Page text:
5. Turned out wonderfully, Tom! I really like how the nose cone can be removed to reveal the cannon.
  6. Thanks for the comments everyone! The engine will most likely be covered up. I'm not a fan of cowling open poses and I don't think I'll have the option of removable panels. That's one of the reasons why I'm photo-documenting the engines at this stage! Initial rough fit of engine to fuselage has indicated some minor alignment issues. Without constant pressure (or glue), the four rear attachment points of the engine bearers will not stay seated... the engine is skewed upwards. I'm pretty sure glue will take of it and the engine cowling panels will also force alignment but I'm taking a closer look at it right now.
  7. Thanks guys! I just laid down a layer of salt fading on the Corsair. Salt and water have a habit of getting into cracks and turning frosty white after drying so I'm giving the model some time to dry out before I move on.
  8. Beautiful, Brian, just beautiful! The details in the cockpit, ala the painting and weathering are fantastic. The engines look wonderful too! Great build!
  9. Thanks guys! I've added the engine supports... Zoukei-Mura has provided a very nice engine out of the box.
  10. Here is the Jumo 213E-1 engine. Nothing has been added... just kit parts. Even though it will end up being completely covered, I thought it would be shame not to at least paint it.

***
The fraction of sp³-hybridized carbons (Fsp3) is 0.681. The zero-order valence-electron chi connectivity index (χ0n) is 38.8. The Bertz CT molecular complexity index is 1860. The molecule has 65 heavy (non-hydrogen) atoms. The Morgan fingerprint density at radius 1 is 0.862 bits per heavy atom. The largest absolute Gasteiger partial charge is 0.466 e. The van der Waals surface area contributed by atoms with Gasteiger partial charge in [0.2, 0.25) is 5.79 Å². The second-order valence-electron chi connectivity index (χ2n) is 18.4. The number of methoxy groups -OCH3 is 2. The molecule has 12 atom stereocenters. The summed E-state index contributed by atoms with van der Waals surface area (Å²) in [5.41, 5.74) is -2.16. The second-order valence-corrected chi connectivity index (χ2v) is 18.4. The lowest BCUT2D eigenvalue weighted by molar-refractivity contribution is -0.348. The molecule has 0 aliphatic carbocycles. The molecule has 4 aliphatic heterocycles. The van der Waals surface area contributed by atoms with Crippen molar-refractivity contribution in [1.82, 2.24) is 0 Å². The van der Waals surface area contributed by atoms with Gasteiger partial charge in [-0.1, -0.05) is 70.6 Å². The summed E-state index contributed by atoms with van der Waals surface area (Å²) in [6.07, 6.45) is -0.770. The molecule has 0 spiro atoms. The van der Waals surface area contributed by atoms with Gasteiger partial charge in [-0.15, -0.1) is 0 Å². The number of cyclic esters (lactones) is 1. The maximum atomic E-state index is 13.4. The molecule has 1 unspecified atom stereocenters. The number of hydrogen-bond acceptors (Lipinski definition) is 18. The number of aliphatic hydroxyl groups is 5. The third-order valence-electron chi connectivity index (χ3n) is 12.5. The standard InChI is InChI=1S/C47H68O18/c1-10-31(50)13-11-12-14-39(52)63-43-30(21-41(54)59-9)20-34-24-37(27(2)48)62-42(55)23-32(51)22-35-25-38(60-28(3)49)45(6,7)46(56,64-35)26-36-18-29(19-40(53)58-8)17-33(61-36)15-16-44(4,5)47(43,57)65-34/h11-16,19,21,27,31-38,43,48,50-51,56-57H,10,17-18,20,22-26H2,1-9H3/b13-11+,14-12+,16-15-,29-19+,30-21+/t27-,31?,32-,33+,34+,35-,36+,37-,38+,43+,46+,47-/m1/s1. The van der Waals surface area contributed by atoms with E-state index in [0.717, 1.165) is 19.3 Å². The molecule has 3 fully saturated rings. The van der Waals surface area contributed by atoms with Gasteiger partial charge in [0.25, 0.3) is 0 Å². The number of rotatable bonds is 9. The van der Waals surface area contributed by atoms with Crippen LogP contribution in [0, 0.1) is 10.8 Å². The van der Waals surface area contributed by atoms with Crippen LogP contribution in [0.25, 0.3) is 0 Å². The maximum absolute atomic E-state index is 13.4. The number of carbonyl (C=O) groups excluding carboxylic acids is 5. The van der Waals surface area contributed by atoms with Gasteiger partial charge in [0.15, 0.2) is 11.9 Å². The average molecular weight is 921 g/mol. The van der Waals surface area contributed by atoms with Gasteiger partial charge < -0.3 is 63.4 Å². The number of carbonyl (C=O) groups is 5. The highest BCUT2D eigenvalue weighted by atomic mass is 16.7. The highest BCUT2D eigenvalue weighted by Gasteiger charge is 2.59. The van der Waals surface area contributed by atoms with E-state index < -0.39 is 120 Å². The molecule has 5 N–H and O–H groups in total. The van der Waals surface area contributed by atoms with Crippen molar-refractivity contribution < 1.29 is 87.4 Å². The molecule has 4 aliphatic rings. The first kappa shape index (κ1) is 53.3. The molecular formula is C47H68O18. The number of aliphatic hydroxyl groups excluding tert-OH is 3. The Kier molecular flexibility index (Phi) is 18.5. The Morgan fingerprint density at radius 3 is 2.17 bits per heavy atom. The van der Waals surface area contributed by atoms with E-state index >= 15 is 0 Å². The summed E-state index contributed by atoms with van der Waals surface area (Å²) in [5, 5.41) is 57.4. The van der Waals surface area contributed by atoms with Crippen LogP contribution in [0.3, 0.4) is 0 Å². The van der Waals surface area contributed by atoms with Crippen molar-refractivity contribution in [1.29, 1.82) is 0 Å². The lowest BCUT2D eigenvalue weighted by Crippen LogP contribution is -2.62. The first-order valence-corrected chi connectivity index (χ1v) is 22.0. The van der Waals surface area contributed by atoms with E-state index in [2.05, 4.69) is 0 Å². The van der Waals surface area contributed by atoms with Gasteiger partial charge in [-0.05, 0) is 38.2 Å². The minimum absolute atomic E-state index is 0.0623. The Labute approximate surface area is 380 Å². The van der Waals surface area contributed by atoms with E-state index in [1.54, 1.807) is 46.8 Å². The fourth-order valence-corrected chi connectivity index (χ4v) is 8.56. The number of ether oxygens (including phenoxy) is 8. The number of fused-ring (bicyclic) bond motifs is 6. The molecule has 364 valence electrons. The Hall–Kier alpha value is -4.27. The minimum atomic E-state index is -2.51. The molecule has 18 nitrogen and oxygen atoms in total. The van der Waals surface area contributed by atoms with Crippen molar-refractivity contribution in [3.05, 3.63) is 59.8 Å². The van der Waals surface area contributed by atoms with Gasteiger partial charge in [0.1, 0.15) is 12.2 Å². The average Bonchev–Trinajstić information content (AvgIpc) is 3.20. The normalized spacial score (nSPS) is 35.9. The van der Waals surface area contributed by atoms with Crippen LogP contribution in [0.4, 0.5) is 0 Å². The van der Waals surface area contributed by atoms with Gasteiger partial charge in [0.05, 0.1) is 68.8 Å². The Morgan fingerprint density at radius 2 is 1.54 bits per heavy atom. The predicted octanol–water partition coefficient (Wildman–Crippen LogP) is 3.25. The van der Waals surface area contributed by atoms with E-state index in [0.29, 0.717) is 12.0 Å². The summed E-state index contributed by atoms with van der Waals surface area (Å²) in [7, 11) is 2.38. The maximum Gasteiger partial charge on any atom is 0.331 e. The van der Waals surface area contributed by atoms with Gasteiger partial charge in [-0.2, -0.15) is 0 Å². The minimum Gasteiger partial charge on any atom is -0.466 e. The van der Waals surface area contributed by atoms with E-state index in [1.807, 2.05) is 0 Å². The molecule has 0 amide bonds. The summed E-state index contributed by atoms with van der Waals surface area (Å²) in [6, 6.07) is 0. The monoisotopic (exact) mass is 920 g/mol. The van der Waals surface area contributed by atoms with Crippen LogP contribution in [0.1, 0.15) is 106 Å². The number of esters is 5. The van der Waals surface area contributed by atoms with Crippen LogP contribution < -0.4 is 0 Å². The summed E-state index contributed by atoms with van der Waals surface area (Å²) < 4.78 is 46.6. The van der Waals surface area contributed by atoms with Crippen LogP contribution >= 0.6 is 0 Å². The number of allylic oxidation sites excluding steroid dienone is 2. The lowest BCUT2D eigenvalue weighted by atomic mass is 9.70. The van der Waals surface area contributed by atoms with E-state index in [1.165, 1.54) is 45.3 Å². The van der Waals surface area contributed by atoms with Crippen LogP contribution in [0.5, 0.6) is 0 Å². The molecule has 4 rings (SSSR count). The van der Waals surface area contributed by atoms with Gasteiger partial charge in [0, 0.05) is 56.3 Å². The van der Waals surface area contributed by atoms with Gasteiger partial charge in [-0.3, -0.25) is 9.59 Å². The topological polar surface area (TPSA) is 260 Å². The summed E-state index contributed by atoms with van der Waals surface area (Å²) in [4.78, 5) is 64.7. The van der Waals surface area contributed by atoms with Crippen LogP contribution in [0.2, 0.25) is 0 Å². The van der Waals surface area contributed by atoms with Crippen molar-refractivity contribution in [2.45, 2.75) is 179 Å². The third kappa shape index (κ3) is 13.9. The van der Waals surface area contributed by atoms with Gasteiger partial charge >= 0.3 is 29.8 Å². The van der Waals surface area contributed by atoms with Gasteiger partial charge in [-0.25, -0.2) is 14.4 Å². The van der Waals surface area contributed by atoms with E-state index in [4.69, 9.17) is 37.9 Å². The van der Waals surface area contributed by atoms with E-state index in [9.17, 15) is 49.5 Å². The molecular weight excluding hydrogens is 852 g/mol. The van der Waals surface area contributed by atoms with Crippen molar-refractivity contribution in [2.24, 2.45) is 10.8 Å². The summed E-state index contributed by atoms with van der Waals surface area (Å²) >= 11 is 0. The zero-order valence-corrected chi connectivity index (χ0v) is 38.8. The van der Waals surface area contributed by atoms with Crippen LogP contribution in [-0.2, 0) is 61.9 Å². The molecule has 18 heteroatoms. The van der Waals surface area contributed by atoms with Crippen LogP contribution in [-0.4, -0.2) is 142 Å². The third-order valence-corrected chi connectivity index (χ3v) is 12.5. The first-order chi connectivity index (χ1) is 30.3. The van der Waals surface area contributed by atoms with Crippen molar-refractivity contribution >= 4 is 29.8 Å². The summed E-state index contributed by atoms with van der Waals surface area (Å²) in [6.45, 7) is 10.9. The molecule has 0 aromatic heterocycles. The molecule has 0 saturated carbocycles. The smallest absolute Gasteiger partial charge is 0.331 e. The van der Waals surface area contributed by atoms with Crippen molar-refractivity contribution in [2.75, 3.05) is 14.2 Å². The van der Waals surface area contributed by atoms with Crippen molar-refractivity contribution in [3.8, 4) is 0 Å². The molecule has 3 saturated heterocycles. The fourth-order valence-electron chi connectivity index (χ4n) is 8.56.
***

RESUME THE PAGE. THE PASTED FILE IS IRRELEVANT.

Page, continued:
11. Thanks guys! Finally got around to doing some sponge chipping and sealed all of the weathering to this point with a flat coat.
  12. Oh man... I feel your pain. The one thing that makes me nervous about using paint masks is the potential of pulling up paint. I also elect not to spray my camo colors over a primer so I try to take extra care to make sure the surface is clean before I paint. I wipe down the model with a clean cloth slightly dampened with Windex and then use rubber gloves when handling the model during the painting stage. And I allow the paint to cure thoroughly before applying the masks... usually a full day. All the markings look ok except the port upper wing? I noticed that only the lighter blue over the fabric areas lifted? If the paint coat is not stable, it may be difficult to get rid of the "edge" by sanding. It's drastic but if the sanding doesn't work, I've purposefully lifted off the unstable paint by tape. You may be able to lift off most/all of the lighter blue area without affecting the darker blue and re-doing that area.